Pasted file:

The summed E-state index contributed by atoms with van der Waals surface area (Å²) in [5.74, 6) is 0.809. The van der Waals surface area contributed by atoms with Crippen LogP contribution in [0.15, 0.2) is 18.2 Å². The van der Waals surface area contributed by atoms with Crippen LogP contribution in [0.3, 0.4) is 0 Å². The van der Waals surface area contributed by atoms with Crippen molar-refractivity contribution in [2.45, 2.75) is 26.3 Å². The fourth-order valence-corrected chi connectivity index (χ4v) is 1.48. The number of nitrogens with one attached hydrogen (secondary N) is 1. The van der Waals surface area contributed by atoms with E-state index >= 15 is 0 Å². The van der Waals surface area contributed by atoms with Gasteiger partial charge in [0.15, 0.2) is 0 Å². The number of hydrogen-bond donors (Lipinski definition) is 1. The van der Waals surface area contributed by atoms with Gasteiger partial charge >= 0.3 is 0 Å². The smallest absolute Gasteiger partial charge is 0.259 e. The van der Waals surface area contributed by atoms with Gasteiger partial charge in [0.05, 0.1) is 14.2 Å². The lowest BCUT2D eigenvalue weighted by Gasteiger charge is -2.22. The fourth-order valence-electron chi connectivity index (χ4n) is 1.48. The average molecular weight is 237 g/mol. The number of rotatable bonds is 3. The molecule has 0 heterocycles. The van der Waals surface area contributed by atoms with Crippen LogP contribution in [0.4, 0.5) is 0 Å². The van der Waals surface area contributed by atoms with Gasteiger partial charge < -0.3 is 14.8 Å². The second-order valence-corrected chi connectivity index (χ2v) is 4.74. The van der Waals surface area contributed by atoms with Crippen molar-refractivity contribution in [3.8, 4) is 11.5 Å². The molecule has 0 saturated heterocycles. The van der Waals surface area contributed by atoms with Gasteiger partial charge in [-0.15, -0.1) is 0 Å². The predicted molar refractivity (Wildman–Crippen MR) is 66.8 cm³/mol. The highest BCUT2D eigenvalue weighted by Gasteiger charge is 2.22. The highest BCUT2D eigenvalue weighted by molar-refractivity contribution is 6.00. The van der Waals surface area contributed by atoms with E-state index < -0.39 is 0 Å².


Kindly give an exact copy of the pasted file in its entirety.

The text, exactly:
The summed E-state index contributed by atoms with van der Waals surface area (Å²) in [5.74, 6) is 0.809. The van der Waals surface area contributed by atoms with Crippen LogP contribution in [0.15, 0.2) is 18.2 Å². The van der Waals surface area contributed by atoms with Crippen LogP contribution in [0.3, 0.4) is 0 Å². The van der Waals surface area contributed by atoms with Crippen molar-refractivity contribution in [2.45, 2.75) is 26.3 Å². The fourth-order valence-corrected chi connectivity index (χ4v) is 1.48. The number of nitrogens with one attached hydrogen (secondary N) is 1. The van der Waals surface area contributed by atoms with E-state index >= 15 is 0 Å². The van der Waals surface area contributed by atoms with Gasteiger partial charge in [0.15, 0.2) is 0 Å². The number of hydrogen-bond donors (Lipinski definition) is 1. The van der Waals surface area contributed by atoms with Gasteiger partial charge >= 0.3 is 0 Å². The smallest absolute Gasteiger partial charge is 0.259 e. The van der Waals surface area contributed by atoms with Gasteiger partial charge in [0.05, 0.1) is 14.2 Å². The lowest BCUT2D eigenvalue weighted by Gasteiger charge is -2.22. The fourth-order valence-electron chi connectivity index (χ4n) is 1.48. The average molecular weight is 237 g/mol. The number of rotatable bonds is 3. The molecule has 0 heterocycles. The van der Waals surface area contributed by atoms with Crippen LogP contribution in [0.4, 0.5) is 0 Å². The van der Waals surface area contributed by atoms with Gasteiger partial charge < -0.3 is 14.8 Å². The second-order valence-corrected chi connectivity index (χ2v) is 4.74. The van der Waals surface area contributed by atoms with Crippen molar-refractivity contribution in [3.8, 4) is 11.5 Å². The molecule has 0 saturated heterocycles. The van der Waals surface area contributed by atoms with Gasteiger partial charge in [-0.15, -0.1) is 0 Å². The predicted molar refractivity (Wildman–Crippen MR) is 66.8 cm³/mol. The highest BCUT2D eigenvalue weighted by Gasteiger charge is 2.22. The highest BCUT2D eigenvalue weighted by molar-refractivity contribution is 6.00. The van der Waals surface area contributed by atoms with E-state index < -0.39 is 0 Å².